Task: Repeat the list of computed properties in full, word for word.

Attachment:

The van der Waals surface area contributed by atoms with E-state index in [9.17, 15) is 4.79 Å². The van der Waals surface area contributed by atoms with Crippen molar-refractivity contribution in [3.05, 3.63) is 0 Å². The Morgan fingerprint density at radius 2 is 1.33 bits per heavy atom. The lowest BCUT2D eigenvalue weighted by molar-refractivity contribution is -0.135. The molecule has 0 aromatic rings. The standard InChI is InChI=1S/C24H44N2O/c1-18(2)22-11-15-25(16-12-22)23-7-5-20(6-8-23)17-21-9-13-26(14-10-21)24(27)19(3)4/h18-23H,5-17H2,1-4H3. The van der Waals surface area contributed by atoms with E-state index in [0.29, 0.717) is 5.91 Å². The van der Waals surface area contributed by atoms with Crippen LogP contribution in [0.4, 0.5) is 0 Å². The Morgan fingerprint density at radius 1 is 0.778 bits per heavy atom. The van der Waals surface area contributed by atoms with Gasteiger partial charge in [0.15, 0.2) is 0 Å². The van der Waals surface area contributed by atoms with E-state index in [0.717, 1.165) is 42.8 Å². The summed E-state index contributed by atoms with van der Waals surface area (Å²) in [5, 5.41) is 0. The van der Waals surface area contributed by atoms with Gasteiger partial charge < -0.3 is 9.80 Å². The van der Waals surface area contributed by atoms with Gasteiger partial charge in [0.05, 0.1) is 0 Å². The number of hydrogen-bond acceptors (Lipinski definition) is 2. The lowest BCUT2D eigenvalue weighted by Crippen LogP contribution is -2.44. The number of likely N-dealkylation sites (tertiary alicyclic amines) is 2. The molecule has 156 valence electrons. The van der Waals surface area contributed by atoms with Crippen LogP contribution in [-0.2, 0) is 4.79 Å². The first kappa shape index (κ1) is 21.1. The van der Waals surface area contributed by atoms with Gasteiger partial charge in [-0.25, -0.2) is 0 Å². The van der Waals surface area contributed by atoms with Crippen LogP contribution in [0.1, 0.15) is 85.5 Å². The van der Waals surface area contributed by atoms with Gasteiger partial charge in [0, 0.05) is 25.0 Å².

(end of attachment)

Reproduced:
The van der Waals surface area contributed by atoms with E-state index in [9.17, 15) is 4.79 Å². The van der Waals surface area contributed by atoms with Crippen molar-refractivity contribution in [3.05, 3.63) is 0 Å². The Morgan fingerprint density at radius 2 is 1.33 bits per heavy atom. The lowest BCUT2D eigenvalue weighted by molar-refractivity contribution is -0.135. The molecule has 0 aromatic rings. The standard InChI is InChI=1S/C24H44N2O/c1-18(2)22-11-15-25(16-12-22)23-7-5-20(6-8-23)17-21-9-13-26(14-10-21)24(27)19(3)4/h18-23H,5-17H2,1-4H3. The van der Waals surface area contributed by atoms with E-state index in [0.29, 0.717) is 5.91 Å². The van der Waals surface area contributed by atoms with Crippen LogP contribution in [0.4, 0.5) is 0 Å². The Morgan fingerprint density at radius 1 is 0.778 bits per heavy atom. The van der Waals surface area contributed by atoms with Gasteiger partial charge in [0.15, 0.2) is 0 Å². The van der Waals surface area contributed by atoms with E-state index in [0.717, 1.165) is 42.8 Å². The summed E-state index contributed by atoms with van der Waals surface area (Å²) in [5, 5.41) is 0. The van der Waals surface area contributed by atoms with Gasteiger partial charge < -0.3 is 9.80 Å². The van der Waals surface area contributed by atoms with Gasteiger partial charge in [0.05, 0.1) is 0 Å². The number of hydrogen-bond acceptors (Lipinski definition) is 2. The lowest BCUT2D eigenvalue weighted by Crippen LogP contribution is -2.44. The number of likely N-dealkylation sites (tertiary alicyclic amines) is 2. The molecule has 156 valence electrons. The van der Waals surface area contributed by atoms with Crippen LogP contribution in [-0.2, 0) is 4.79 Å². The first kappa shape index (κ1) is 21.1. The van der Waals surface area contributed by atoms with Gasteiger partial charge in [-0.25, -0.2) is 0 Å². The van der Waals surface area contributed by atoms with Crippen LogP contribution in [0.1, 0.15) is 85.5 Å². The van der Waals surface area contributed by atoms with Gasteiger partial charge in [0, 0.05) is 25.0 Å².